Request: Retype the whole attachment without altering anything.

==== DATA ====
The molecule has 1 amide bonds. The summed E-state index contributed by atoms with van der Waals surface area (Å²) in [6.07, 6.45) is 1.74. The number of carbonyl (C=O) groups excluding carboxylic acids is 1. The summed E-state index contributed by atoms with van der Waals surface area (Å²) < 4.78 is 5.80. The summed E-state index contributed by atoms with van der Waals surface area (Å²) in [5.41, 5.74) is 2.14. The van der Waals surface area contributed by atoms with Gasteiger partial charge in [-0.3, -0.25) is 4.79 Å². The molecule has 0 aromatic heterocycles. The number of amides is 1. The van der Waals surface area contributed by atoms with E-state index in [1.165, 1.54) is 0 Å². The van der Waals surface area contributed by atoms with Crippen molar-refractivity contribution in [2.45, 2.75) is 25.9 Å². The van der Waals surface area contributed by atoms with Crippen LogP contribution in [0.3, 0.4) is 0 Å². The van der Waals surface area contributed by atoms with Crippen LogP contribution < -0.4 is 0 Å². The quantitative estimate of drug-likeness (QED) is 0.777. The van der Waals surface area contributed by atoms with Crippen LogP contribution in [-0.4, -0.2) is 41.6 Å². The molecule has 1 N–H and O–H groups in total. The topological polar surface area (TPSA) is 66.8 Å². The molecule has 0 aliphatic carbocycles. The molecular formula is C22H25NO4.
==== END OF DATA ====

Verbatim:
The molecule has 1 amide bonds. The summed E-state index contributed by atoms with van der Waals surface area (Å²) in [6.07, 6.45) is 1.74. The number of carbonyl (C=O) groups excluding carboxylic acids is 1. The summed E-state index contributed by atoms with van der Waals surface area (Å²) < 4.78 is 5.80. The summed E-state index contributed by atoms with van der Waals surface area (Å²) in [5.41, 5.74) is 2.14. The van der Waals surface area contributed by atoms with Gasteiger partial charge in [-0.3, -0.25) is 4.79 Å². The molecule has 0 aromatic heterocycles. The number of amides is 1. The van der Waals surface area contributed by atoms with E-state index in [1.165, 1.54) is 0 Å². The van der Waals surface area contributed by atoms with Crippen molar-refractivity contribution in [2.45, 2.75) is 25.9 Å². The van der Waals surface area contributed by atoms with Crippen LogP contribution in [0.3, 0.4) is 0 Å². The van der Waals surface area contributed by atoms with Crippen LogP contribution < -0.4 is 0 Å². The quantitative estimate of drug-likeness (QED) is 0.777. The van der Waals surface area contributed by atoms with Crippen LogP contribution in [-0.4, -0.2) is 41.6 Å². The molecule has 1 N–H and O–H groups in total. The topological polar surface area (TPSA) is 66.8 Å². The molecule has 0 aliphatic carbocycles. The molecular formula is C22H25NO4.